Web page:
Wireless@SG uses a federated model comprising networks from the current four Wireless@SG service providers (M1 Net, Singapore Telecommunications, StarHub, and SIMBA Telecom) as shown in Figure 1. This federated model enables users to roam seamlessly across hotspots operated by different service providers.

Diagram of Wireless@SG’s federated network model.
Figure 1 — Wireless@SG’s federated network model.

Off-the-shelf software such as RADIUS is used to facilitate user log on across the four service providers, and no change was required to the providers’ routing architecture for user data traffic. However, routing for user authentication has been optimized to reduce end-to-end response time.

Securing the network

Wireless@SG employs 802.1x authentication protocols, specifically EAP-PEAP, EAP-SIM, and EAP-AKA. All users are required to be registered with one of the four service providers to be able to connect to the Wireless@SG network. Singapore mobile subscribers of the respective Wireless@SG service providers may use their SIM cards to automatically log on to Wireless@SG using EAP-SIM/AKA. Other users (such as users with foreign SIM cards) or users of devices that do not support SIM cards (like laptop computers), may register for a Wireless@SG account using their mobile numbers as identity information.

Wi-Fi traffic between the end user device and access points is encrypted minimally with WPA2-Enterprise. Service providers have implemented additional security measures such as Wireless Intrusion Prevention System (WIPS) as part of their infrastructure to enhance network security.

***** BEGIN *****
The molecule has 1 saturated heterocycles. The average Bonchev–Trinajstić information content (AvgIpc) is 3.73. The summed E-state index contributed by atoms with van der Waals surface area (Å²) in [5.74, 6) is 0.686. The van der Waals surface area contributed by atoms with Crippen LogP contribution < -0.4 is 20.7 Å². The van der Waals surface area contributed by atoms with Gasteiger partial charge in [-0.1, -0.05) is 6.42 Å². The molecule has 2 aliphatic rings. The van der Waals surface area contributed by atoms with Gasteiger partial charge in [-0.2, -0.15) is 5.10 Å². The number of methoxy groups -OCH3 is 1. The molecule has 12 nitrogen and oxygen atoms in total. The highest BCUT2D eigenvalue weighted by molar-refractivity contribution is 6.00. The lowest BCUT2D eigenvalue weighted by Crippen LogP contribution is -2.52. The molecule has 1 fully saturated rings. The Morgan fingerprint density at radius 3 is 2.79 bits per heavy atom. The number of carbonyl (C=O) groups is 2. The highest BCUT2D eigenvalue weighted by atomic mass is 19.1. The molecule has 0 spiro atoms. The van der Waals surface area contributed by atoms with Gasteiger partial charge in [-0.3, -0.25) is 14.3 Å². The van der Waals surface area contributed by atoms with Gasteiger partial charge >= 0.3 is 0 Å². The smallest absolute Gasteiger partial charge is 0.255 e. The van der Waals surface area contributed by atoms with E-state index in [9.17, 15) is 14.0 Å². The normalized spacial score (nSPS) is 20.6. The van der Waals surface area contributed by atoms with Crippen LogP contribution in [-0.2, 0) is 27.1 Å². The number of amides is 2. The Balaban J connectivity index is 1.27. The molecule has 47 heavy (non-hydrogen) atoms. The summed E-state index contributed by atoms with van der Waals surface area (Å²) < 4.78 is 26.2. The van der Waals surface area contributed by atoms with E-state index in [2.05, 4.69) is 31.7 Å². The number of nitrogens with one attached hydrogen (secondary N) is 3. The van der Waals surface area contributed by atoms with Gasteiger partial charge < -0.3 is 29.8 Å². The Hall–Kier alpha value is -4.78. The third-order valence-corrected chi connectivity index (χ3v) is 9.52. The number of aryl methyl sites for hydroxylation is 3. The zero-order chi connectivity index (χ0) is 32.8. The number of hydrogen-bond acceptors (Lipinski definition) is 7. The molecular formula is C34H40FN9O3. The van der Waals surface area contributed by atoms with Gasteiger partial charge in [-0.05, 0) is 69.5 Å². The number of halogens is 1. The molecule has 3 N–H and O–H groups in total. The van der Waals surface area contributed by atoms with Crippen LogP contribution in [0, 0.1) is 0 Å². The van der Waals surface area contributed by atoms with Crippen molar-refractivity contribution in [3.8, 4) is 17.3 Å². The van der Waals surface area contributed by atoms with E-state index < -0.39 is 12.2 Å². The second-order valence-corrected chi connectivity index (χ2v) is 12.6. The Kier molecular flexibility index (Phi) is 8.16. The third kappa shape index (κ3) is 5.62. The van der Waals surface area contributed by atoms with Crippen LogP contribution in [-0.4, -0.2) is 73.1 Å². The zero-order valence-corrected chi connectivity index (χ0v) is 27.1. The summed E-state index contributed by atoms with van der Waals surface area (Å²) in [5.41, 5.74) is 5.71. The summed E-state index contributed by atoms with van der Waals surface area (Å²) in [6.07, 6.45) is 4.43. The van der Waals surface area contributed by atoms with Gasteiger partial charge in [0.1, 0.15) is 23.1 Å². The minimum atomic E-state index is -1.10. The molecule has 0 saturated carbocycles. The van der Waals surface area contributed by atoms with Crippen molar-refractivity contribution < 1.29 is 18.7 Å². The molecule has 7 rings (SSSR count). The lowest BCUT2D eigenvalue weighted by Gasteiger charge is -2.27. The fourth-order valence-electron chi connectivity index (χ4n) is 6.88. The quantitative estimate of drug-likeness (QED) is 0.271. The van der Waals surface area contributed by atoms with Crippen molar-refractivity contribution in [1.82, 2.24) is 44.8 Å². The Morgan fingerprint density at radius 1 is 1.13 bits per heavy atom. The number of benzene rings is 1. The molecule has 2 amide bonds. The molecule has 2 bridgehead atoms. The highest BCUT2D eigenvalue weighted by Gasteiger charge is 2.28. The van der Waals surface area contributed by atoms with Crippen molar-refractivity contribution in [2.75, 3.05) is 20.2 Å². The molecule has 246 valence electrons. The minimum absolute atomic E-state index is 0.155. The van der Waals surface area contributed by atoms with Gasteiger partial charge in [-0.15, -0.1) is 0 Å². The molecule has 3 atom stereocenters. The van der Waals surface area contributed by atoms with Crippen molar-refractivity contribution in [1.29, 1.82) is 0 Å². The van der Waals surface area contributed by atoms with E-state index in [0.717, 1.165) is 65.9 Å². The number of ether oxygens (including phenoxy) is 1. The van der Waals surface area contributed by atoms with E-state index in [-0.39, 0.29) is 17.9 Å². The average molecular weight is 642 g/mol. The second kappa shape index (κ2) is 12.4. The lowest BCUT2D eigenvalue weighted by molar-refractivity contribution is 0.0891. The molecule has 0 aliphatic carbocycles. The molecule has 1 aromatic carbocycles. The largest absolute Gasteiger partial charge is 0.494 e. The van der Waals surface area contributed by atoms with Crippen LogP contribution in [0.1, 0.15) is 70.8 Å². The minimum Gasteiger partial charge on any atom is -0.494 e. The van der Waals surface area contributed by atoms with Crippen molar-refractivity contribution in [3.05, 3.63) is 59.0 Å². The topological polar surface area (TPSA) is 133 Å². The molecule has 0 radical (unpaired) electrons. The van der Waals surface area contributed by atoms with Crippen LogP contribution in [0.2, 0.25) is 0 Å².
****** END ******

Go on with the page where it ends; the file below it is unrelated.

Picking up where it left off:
To ensure security on the service providers’ networks, service providers also conduct regular security audits on key network components and remediate any security issues/vulnerabilities discovered.

Technical enhancements

To further simplify the user registration process and enhance the user log in experience, EAP-PEAP was introduced in 2010 to enable users to perform a one-time setup of the Wi-Fi profile and be able to log on to the network automatically when they are in the coverage area of Wireless@SG hotspots island-wide. Today, users can use a Wireless@SGx App on iOS, Android, Windows and MacOS to enable them to set up their Wireless@SGx profile and automatically connect to a Wireless@SG network whenever they are in the vicinity of the hotspots. This helps to ease the onboarding process for new users and connection to Wireless@SG networks island-wide.

In addition, in order to ensure that service providers deliver consistent service performance to users, IMDA then stipulated certain service requirements such as setting minimum service quality standards for access speed and latency, and conducts random network performance audits at Wireless@SG hotspots to ensure these service requirements are met. This helped to ensure the consistency of user experience and performance standards across all the Wireless@SG operators.

Network effect

There’s no doubt that Wireless@SG has now become an important part of connectivity at public places across the island, with a minimum access speed of 5Mbps now available to users, which is faster than most public Wi-Fi services around the world. Wireless@SG’s current stated goal remains to continue expanding coverage with more hotspots, particularly in public spaces with high footfall, and provide users with greater ease of wireless access island-wide.

APNIC thanks IMDA for their kind input to this article.

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The views expressed by the authors of this blog are their own and do not necessarily reflect the views of APNIC. Please note a Code of Conduct applies to this blog.

One Comment

  1. Ray

    I could not get my otp due to the fact that wireless@SGx is not using the standard sms system. I have a foreign sim card. I was lucky to get the trace together app working, and had other otp:s come through but unfortunately not yours.